I am a first generation college graduate who has made my way through my STEM degree non-traditionally. After a career in banking for 6 years, I completed my bachelors and have started new in the Biotech industry. Part of my re-focus on science is to help students strengthen their understanding and relationship with STEM. I feel that communication with students is a necessity for their academic success. Listening to what they need and adapting accordingly is key to helping them build confidence in a subject.
Education & Certification
Undergraduate Degree: UCSC - Bachelors, Biochemistry & Molecular Biology
My four pet rats and a newfound interest in dirt biking.
Q & A
What is your teaching philosophy?
Teaching requires patience and listening to what the student is really asking. Actively learning is a two way dialogue between student and teacher.
What might you do in a typical first session with a student?
Get to know the student's personality, and what they feel their strengths and weaknesses are, so they can learn effectively.
How can you help a student become an independent learner?
Help them understand what study skills/methods work best for them so that they can carry that forward through their entire learning career.
How would you help a student stay motivated?
By setting achievable milestones they can work towards and complete. By helping them identify their strengths and any progress they are making in their weaknesses.
If a student has difficulty learning a skill or concept, what would you do?
Help deconstruct the skill/concept so that, together, we can identify the difficulty and set a plan to overcome it.
How do you help students who are struggling with reading comprehension?
Help the student practice on passages that interest them by deconstructing them and helping them identify the parts and concepts.
What strategies have you found to be most successful when you start to work with a student?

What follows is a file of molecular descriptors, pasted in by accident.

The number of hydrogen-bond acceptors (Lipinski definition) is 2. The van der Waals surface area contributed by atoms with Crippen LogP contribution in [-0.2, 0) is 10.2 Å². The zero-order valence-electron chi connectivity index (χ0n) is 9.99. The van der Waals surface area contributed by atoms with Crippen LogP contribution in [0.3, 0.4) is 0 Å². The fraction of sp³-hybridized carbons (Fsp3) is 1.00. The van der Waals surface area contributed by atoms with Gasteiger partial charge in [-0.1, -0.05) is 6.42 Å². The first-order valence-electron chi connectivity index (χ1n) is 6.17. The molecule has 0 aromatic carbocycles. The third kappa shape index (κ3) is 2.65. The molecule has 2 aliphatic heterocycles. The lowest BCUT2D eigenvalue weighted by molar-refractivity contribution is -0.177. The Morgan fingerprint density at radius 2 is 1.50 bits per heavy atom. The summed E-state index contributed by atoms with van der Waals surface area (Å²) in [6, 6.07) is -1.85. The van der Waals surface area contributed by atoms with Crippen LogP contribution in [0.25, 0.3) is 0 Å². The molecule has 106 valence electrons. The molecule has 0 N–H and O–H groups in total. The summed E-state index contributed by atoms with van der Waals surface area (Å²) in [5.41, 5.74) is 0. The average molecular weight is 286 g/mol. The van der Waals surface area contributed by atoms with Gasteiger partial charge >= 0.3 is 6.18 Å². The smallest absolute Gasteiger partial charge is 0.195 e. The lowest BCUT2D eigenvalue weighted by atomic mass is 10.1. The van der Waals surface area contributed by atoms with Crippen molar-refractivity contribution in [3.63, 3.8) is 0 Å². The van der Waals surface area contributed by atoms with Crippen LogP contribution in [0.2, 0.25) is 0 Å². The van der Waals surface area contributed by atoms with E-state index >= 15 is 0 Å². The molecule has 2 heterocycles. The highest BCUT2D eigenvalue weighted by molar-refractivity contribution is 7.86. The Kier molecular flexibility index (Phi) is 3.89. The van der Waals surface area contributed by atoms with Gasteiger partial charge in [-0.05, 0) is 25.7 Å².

Treating the student as an equal and active partner in their learning.
How would you help a student get excited/engaged with a subject that they are struggling in?
By working with the student to identify the aspects that are difficult for them, and then identifying the aspects that are most interesting to them, in order to get them thinking more actively about the subject.
What techniques would you use to be sure that a student understands the material?
To check for understanding, I would have a discussion about key concepts to check for understanding, and give wrap-up questions as a way to spot check ability.
How do you build a student's confidence in a subject?
By pointing out their strengths and keeping the progress they've made a highlight of the tutoring. Also, by encouraging them to engage the material outside of the school work they have.
How do you evaluate a student's needs?
By observation of their past and current work, and a conversation with both parents and students on what their perceived weaknesses are.
How do you adapt your tutoring to the student's needs?
Through conversation with parents and student, identify what has or has not worked up until this point, and then customize accordingly. Visual learners may do better with diagrams or flashcards, while doers may prefer repetition to learn concepts.
What types of materials do you typically use during a tutoring session?
It's highly dependent on the subject and level of coursework; varies from pencil and paper to computer and PowerPoint, as well as textbooks.